‘Appalling’ mental health provsion is behind a sharp rise in the number of self-harming children, a professor has claimed.
Hospital admissions for children who self-harm has doubled in the past six years, with some linking the rise to the unhealthy effects of social media.
However, Professor of Organisational Health and Psychology at Manchester Business School, Sir Cary Cooper, told talkRADIO’s Toby Young that inadequate mental health provisions meant vulnerable children were missing out on treatment.
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“It’s a whole range of factors, but ultimately we should worry about kids who need help but find it difficult to get it through the NHS," Sir Cary said.
“I find it appalling that we are not getting it early enough. It takes children weeks if not months, depending on where they live, to get access to treatment.
“If kids don’t get the early identification and treatment that can lead to PTSD and other long-term symptoms.”
‘Limit social media’
Social media platforms such as Instragram may be unhealthy for children's mental health. Image: Getty.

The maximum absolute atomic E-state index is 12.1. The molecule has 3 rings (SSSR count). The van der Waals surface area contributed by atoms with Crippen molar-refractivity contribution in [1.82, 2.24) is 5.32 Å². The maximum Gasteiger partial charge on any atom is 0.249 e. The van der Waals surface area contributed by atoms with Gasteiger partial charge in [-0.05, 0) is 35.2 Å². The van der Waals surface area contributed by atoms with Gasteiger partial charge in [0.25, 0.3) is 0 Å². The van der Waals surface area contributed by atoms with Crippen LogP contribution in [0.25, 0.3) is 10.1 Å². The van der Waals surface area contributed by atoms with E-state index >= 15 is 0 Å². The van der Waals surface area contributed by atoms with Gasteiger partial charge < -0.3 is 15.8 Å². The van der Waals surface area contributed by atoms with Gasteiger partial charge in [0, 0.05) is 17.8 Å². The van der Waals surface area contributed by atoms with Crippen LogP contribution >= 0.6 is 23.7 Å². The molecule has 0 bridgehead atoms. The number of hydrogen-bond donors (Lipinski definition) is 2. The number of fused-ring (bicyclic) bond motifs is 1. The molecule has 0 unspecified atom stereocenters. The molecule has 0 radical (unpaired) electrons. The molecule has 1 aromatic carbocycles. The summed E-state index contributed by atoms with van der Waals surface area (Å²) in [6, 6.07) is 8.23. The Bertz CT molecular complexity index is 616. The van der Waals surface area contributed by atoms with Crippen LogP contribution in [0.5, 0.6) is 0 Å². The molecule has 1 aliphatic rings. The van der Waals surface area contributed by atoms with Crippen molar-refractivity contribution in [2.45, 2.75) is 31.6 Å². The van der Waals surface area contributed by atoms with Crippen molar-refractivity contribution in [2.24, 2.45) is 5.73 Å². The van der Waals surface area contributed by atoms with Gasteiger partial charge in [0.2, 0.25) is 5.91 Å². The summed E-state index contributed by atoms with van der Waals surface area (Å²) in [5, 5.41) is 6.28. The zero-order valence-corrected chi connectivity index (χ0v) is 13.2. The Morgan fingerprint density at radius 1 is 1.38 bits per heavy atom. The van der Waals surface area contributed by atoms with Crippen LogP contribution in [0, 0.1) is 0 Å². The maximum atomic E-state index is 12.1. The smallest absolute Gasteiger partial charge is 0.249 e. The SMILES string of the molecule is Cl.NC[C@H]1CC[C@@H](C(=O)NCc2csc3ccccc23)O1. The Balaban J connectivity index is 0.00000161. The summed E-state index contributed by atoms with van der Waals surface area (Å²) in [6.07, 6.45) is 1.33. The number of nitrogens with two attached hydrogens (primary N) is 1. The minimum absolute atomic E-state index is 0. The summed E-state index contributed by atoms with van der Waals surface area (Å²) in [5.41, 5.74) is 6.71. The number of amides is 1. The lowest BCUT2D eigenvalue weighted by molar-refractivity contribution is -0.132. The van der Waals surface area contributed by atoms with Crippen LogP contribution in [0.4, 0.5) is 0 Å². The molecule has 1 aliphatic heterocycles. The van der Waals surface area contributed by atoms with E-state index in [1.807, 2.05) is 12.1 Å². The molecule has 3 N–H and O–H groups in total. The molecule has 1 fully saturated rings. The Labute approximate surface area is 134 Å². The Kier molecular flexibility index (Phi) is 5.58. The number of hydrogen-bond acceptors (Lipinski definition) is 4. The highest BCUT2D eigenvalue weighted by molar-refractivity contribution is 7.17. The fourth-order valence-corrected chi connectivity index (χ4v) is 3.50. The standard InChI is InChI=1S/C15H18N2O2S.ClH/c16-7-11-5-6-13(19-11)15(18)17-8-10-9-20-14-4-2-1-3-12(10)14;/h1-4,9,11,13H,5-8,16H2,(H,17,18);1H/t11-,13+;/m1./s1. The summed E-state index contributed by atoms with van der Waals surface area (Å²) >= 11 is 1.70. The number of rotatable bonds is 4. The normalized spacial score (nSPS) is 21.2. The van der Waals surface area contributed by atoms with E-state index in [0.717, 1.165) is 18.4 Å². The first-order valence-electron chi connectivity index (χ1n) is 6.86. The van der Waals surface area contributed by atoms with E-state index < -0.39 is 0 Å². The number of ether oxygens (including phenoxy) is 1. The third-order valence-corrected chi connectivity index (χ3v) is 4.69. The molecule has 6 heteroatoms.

Sir Cary said he believed social media did have a role to play in the large numbers of children with mental health issues, and backed calls to control children’s access to it.
He said: “I would try to control social media for a range of reasons. Number one, children wouldn't be able to model dangerous or inappropriate behaviour that they’ve seen online.
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“Number two, if they’re totally engaged in social media all the time then they’re losing their social skills that they usually get from eyeball-to-eyeball, face-to-face contact.”
Sir Cary said parents who worried about their children’s use of social media should think carefully about the examples they were setting themselves.
“Unless we get the parents to model good behaviour, how could we expect the kids to? We need the parents to actually sign up to this as well and not being connected and on all the time themselves,” he added.